Vote for Policies

2019 wrap-up: Good result for VfP, bad result for democracy

Looking back at the 2019 general election, how did it go from the perspective of an organisation committed to improving participation in elections?

One of the more surprising outcomes was that the Vote for Policies survey was taken 1.1 million times in the 12 days it was live. This is more than any other election since we have been running, and we saw traffic levels beyond anything I have previously been involved in (for fellow geeks: 13,000 concurrent users at peak, with 12 servers running to manage the load)

Overall that was a great sign that Vote for Policies continues to offer a valuable service to many people. And if Vote for Policies does help people feel informed and therefore more likely to vote (and independent research in 2015 found that it does), the question is how can we reach more people, and have a bigger impact on voter turnout?

Let’s come back to this question, and turn now to the wider context of democratic participation.

Turnout and eligible voters

Now let’s consider how well the election went from a democracy point of view. Based on combined data from the BBC and the Electoral Commission, there are 56.0 million eligible voters in the UK, 47.6 million of which are registered to vote (which is the figure used for ‘turnout’).  In this context, the figure of 1.1 million Vote for Policies users equates to 2.3% of the turnout, and just under 2% of the total electorate (all those eligible to vote). So while we celebrate more people using Vote for Policies than ever before, we need to be realistic about the kind of reach – and therefore impact – we are achieving. 

In fact, if you look at the graphs below, it’s hard to see how the 2019 general election was anything but another bombshell for our democratic system – yet more proof that very few people see value in voting. 

Comparison of representation in UK general election in 2019 and 2017
Comparison of voter participation for the 2019 and 2017 UK general elections.

From a starting point of nearly 56 million eligible voters, the number gets whittled down to 47.6 million who are registered, then down to the 32 million who actually voted. So while the established figure for turnout is 67.3%, the ‘actual turnout’ in terms of those who were eligible to vote was just 57.2%. And from an engagement point of view, that means that 42.8% of eligible voters did not vote – that’s 24.0 million non-voters. A pretty damning figure.

And by including the number of votes for the winning party, we can also highlight the concept of ‘mis-representation’, given that 14 million votes were enough to elect a majority government (the so-called “stonking” mandate).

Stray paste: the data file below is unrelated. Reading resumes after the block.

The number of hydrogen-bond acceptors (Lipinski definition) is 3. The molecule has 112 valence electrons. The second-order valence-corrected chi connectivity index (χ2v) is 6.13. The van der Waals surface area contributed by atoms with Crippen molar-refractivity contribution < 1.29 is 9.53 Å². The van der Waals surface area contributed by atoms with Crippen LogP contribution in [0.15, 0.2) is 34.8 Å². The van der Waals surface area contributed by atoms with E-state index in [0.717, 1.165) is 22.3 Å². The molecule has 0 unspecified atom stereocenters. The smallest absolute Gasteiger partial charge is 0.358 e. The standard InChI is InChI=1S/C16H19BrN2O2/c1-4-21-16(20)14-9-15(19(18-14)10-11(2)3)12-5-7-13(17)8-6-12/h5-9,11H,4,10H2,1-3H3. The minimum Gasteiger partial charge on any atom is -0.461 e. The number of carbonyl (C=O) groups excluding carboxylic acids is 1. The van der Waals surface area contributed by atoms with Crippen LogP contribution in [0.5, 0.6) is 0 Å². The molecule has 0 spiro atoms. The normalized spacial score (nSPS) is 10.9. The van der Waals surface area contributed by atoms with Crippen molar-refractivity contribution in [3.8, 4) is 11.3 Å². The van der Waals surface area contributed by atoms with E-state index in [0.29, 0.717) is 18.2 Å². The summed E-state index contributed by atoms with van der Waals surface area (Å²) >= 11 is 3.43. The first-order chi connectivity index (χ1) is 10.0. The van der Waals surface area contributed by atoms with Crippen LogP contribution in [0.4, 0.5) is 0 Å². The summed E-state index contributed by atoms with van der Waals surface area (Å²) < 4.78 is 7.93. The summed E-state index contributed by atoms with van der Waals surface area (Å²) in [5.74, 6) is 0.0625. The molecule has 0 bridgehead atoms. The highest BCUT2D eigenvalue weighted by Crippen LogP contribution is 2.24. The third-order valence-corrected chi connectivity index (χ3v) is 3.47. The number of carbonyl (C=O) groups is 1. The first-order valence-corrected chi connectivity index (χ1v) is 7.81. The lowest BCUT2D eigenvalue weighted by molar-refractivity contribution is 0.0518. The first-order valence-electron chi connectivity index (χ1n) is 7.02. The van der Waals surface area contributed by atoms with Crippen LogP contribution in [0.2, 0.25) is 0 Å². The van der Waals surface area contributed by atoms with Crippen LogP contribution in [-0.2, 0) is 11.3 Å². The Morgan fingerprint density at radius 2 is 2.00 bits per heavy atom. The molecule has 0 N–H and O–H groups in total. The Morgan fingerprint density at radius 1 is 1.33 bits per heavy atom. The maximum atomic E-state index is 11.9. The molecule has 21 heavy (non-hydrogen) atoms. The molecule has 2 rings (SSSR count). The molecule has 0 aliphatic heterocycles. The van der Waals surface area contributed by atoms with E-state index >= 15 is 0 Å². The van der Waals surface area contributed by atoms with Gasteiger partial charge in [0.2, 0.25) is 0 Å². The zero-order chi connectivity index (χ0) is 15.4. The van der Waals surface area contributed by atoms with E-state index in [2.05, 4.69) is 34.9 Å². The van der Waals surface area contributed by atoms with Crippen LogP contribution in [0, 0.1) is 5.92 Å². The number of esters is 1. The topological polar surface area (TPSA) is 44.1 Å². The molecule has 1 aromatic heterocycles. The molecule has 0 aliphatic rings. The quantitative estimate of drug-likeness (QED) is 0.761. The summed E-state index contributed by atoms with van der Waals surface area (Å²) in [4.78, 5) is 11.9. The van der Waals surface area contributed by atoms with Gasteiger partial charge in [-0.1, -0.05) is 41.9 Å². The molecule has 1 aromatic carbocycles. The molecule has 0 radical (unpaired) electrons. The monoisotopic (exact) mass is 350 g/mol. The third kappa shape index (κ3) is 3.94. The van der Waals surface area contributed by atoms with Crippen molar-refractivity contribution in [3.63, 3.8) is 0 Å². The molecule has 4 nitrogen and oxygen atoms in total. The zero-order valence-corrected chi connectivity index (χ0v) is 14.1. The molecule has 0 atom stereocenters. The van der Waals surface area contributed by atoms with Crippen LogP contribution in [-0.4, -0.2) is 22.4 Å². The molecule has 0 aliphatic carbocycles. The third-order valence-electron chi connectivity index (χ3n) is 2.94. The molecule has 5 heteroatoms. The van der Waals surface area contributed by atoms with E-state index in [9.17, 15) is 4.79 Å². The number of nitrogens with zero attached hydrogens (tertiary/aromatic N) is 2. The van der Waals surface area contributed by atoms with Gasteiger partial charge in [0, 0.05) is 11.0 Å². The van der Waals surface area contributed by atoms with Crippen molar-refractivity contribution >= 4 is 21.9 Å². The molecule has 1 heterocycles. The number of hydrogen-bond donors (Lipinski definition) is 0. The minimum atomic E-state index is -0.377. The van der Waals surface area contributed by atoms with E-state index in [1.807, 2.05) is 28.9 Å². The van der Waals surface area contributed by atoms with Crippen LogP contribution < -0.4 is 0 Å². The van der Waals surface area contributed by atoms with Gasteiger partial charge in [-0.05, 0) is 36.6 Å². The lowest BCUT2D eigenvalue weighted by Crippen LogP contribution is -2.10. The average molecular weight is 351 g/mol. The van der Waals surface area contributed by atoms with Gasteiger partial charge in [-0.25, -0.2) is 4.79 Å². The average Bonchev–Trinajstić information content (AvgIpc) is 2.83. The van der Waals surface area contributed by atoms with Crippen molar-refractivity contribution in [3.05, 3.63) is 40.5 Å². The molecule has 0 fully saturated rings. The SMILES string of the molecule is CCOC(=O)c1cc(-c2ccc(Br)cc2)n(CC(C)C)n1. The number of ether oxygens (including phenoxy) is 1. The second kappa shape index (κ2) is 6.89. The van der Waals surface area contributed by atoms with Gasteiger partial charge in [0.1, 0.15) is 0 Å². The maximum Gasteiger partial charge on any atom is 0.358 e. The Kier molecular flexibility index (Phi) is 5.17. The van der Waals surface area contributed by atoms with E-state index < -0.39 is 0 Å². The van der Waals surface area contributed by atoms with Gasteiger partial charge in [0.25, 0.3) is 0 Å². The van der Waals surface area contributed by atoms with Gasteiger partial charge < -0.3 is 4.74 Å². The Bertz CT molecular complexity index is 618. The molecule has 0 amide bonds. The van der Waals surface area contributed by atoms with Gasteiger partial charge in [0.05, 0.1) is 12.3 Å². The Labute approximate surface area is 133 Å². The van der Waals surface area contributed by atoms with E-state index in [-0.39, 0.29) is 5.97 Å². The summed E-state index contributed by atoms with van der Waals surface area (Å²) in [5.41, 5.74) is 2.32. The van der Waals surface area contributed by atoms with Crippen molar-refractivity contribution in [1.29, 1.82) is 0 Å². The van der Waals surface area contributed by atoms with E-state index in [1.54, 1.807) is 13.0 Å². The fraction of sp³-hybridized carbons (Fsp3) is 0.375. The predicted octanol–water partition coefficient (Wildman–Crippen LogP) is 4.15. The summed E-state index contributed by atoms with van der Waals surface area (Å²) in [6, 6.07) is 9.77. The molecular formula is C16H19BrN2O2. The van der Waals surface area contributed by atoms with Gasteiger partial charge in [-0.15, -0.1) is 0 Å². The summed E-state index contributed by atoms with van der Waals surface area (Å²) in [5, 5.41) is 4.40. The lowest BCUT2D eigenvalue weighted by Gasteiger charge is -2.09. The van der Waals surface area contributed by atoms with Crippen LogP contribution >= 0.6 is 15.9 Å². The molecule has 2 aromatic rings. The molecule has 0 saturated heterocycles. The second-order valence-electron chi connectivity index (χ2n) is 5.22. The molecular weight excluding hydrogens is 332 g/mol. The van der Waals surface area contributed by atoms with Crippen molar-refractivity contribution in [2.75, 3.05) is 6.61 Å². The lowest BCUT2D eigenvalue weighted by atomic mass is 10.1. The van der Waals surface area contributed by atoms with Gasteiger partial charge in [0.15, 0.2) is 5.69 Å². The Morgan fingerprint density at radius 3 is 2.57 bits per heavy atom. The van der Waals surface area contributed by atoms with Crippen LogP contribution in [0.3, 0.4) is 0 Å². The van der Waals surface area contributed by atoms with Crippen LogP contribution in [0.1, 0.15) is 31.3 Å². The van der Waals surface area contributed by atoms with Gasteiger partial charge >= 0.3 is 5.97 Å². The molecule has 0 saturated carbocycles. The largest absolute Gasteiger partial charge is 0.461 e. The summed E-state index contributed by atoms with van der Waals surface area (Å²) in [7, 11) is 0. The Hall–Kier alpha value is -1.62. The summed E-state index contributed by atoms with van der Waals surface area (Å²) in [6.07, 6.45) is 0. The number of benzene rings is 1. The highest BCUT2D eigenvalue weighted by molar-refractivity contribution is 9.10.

These alternative graphs offer simpler views.

Two graphs showing 2019 general election results, comparing number of voters against non-voters, and comparing the number of those who voted for the winning party against those that didn't
Participation in the 2019 UK general election.

Making votes matter

Regardless of which party gets elected (this is about democracy, remember, not politics!) it’s important to distinguish the issues of ‘non-representation’ (those who do not vote) and ‘mis-representation’ (where votes aren’t represented proportionally, or where people don’t have the resources to make an informed choice).

When we talk of ‘mis-representation’, the conversation often turns towards the system of voting. Currently our voting system is First Past The Post (FPTP), and its suitability is challenged by those campaigning Proportional Representation (PR) as a system that provides a more representative share of seats based on the number of votes for each party. While the often-cited objection to PR is that it is more likely to lead to coalition governments, the idea of coalition governments supports the experience of many Vote for Policies, who on average choose policies from 3-4 different parties (when comparing more than 6 issues). Pretty crudely, it’s unlikely that one single party will put forward the policies we prefer for every issue we care about (in fact it happens on 1.9% cases, according to our analysis). So if we don’t agree with the party we vote for on every issue, it seems unrealistic to expect one party represent the nation as a whole. A voting system that recognises this is more likely to better represent our collective views, and provide a more accurate share of seats across parliament.

So one of the take-outs from this election is how, as an organisation campaigning for democratic participation, we also need to acknowledge the need for a more democratic voting system, so that those who do vote get more value from it. And while the less representative FPTP system is unlikely to be something on the minds of most non-voters, it is likely to be a factor for those who do vote (I say this without the necessary research to quantify it, but knowing that tactical voting was estimated to account for 26% of votes in 2019).